Next, the law enforcer described here is one who seeks to punish evil and not good. The Third Reich, Stalin’s soldiers, Mao Tsetung, the soldiers who guarded the trains during the Holodomor in the Ukraine, and every other murderer or usurper would not qualify as a ‘magistrate’ by the teaching of Paul.
Another of Paine’s arguments falls in line with this point that further explains the relationship: ” There is no power from heaven that must be checked.” That is to say, there is no ill intending or abusive power that comes from God. By this argument we come to understand that when a government chooses to do evil and punish good according to God’s law, what it does it no longer has the authority to do from God but from the men that embolden it to do this evil.
My additional thought to those that might bring up Pontius Pilate would be that Pontius Pilate’s job in administrating was to keep peace and civil order in the area he was in authority over. While he may have personally been a very wicked person, as a government figure, he attempted to release Christ three times and to absolve his authority of the responsibility twice. God gave him power over Christ for a certain time, but Pontius Pilate was never given approval for any of the evil things he did before or after by this situation taking place.. A righteous God never would.
Finally, we must look at Paul’s teaching in context with Christ and Peter’s words and silence in other places to understand what is being taught here.
Christ, when speaking to soldiers who inquired about His instructions to them, told them in Luke 3:14 not to do violence to any person, but this is not a commendation to pacifism. The word used for violence here is ‘dee as i’ o’, which means to terrify someone, to shake them, or to cause them to tremble. It can also mean to commit an act of extortion. This would mean Christ’s first command is related to the third to the soldiers, which is not to abuse their power for their own personal gain or satisfaction. Like tax collectors, soldiers at the time were prone to steal and take things by force instead of, as Christ commanded, being content with their wages. So, Christ here did not disapprove of the profession of a soldier nor prohibit the use of arms for every reason. He did, however, prohibit the use of government power to abuse the people under one’s authority.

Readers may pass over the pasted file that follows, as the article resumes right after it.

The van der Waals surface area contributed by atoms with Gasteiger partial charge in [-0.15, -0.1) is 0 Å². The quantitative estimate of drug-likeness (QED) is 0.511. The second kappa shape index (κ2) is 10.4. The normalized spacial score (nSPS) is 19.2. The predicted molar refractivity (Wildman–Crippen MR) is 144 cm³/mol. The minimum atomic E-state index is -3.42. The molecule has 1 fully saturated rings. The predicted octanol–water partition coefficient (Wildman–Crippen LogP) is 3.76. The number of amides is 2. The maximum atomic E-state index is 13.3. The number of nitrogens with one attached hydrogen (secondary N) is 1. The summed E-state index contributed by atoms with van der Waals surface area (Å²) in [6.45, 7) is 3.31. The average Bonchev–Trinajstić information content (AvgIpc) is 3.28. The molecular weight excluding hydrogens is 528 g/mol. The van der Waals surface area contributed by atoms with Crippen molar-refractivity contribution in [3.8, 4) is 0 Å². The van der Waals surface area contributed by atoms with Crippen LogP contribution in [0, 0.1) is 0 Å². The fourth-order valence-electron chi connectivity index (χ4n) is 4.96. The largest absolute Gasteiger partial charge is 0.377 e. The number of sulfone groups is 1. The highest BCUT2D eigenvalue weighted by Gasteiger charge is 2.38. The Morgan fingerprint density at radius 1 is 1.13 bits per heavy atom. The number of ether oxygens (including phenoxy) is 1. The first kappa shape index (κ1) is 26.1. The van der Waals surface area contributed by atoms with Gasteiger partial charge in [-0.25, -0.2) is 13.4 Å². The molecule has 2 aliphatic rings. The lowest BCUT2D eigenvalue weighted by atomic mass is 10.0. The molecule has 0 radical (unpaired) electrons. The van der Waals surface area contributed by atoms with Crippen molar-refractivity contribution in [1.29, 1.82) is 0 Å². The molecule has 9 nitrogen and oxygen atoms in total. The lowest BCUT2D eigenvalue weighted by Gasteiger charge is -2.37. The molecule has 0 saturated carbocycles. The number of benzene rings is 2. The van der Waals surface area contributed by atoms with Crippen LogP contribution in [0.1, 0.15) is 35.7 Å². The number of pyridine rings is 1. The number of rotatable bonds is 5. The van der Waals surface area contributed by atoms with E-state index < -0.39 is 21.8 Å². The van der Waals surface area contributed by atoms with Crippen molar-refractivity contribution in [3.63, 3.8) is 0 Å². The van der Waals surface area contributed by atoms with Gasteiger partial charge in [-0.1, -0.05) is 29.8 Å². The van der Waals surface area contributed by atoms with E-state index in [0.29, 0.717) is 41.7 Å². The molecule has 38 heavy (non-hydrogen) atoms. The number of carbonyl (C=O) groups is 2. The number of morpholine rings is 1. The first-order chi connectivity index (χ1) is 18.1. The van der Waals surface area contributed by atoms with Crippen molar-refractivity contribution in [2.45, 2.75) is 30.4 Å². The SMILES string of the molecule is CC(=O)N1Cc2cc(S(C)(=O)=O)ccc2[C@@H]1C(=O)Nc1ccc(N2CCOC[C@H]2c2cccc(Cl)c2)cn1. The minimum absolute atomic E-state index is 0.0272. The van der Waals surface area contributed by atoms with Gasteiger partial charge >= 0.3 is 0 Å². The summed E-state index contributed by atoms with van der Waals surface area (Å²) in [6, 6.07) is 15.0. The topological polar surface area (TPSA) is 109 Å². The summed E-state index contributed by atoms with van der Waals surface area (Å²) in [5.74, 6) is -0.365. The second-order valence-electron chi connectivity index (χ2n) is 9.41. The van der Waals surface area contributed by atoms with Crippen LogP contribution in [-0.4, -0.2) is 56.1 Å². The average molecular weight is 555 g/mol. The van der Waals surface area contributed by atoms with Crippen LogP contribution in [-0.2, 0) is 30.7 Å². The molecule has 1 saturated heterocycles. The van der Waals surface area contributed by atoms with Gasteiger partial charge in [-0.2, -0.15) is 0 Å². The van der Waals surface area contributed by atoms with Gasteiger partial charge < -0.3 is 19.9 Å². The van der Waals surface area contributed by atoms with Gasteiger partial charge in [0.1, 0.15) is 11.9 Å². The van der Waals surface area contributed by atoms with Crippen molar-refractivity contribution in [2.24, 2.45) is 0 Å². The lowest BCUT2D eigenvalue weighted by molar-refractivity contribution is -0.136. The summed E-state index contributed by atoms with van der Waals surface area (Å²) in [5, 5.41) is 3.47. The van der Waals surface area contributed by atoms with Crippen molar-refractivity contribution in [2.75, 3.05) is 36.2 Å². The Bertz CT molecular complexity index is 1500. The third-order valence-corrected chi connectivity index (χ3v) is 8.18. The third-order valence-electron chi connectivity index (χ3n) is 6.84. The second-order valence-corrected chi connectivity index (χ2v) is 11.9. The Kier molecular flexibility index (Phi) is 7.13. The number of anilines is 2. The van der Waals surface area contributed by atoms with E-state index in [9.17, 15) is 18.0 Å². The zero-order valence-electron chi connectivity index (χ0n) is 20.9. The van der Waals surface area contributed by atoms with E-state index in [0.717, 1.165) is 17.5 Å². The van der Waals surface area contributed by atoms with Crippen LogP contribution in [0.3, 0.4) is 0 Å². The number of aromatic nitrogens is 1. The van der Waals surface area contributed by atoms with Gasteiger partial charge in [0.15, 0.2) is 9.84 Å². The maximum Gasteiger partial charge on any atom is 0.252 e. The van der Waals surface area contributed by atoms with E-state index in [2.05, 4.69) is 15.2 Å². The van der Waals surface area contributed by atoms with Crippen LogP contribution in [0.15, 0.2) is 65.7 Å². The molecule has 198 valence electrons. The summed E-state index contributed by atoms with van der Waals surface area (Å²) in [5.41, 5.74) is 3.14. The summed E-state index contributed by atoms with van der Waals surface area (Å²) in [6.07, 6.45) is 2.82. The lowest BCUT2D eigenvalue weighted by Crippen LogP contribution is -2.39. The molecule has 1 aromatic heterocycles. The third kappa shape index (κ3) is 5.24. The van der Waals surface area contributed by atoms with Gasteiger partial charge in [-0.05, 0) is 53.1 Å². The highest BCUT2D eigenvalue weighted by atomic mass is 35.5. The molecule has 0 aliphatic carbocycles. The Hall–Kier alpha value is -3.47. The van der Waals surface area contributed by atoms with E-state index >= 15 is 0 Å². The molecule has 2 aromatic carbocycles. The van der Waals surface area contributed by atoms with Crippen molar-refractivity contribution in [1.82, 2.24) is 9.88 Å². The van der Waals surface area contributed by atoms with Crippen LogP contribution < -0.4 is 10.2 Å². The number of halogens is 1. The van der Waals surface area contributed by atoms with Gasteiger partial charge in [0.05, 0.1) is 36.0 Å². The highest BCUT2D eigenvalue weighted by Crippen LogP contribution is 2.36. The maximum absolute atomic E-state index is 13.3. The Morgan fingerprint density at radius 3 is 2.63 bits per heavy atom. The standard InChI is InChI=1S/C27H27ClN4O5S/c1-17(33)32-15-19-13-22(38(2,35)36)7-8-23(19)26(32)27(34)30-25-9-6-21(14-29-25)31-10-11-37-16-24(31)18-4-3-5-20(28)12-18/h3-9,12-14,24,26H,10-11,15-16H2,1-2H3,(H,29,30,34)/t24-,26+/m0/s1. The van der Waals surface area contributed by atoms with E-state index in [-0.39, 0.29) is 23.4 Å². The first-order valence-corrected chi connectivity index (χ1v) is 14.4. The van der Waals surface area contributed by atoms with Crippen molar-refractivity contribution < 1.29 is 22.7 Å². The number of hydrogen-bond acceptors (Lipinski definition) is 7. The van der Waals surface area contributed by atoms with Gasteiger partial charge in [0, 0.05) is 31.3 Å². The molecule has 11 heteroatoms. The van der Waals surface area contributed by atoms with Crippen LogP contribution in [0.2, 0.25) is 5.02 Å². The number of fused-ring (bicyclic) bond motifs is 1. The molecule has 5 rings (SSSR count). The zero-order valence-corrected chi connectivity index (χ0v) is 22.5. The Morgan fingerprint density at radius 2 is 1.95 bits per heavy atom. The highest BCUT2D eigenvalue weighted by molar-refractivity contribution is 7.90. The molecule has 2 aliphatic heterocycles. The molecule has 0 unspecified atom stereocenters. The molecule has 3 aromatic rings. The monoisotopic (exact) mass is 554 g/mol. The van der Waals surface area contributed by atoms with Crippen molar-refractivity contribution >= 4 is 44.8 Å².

Peter, in the same way, when he is sent to speak with Cornelius in Acts 10 and 11, does not instruct Cornelius to leave the Roman military, which the very first verse of Acts 10 explains he is a member of. Cornelius was a just man, and yet was a man of war and of the government. Yet, Peter instructs Cornelius in the gospel and how to conduct his business as a military man and as a Christian going forward.
Since neither Christ nor Peter demanded that the soldiers or Cornelius stop serving in the Roman military, God obviously did not disapprove of the Roman mission or what their government was doing in the region at the time. It would be the campaign of Titus and the genocide and persecution of Jews and Christians the Roman Empire was about to engage in following the time of the apostles, beginning with the execution of Paul, that God would condemn, as John foretold in the Revelation. Therefore, neither Christ nor Paul are teaching to be subservient to evil or tyrannical government, no more than God would approve of a monarch in the Old Testament. God is opposed, both in the Old Testament and the New Testament, to powerful governments that commit idolatry and abuse the people whom they are supposed to govern.
Now, here is the crux of the problem for us as Christians: Where do we go from here? We can demonstrate from scripture that God disapproves of powerful, abusive and oppressive government. We can demonstrate from scripture that God never intended for there to be any king but Himself. But we can also demonstrate that God wants us to be subject to the authority of government in as much as it does not violate His laws or His principles. Obviously these beliefs need to play a role in our politics and the way we talk about and understand political issues as we participate in holding our government accountable. But where do we go and what do we do as Christians when a government becomes tyrannical, out of control and violent towards its own people?
Some say that we should lie down and die under any and every oppression presented to us. There are a great many arguments for this point of view, and I will take the time here to take each of them apart one at a time. Then, I will offer my own recommendation based upon a few biblical principles.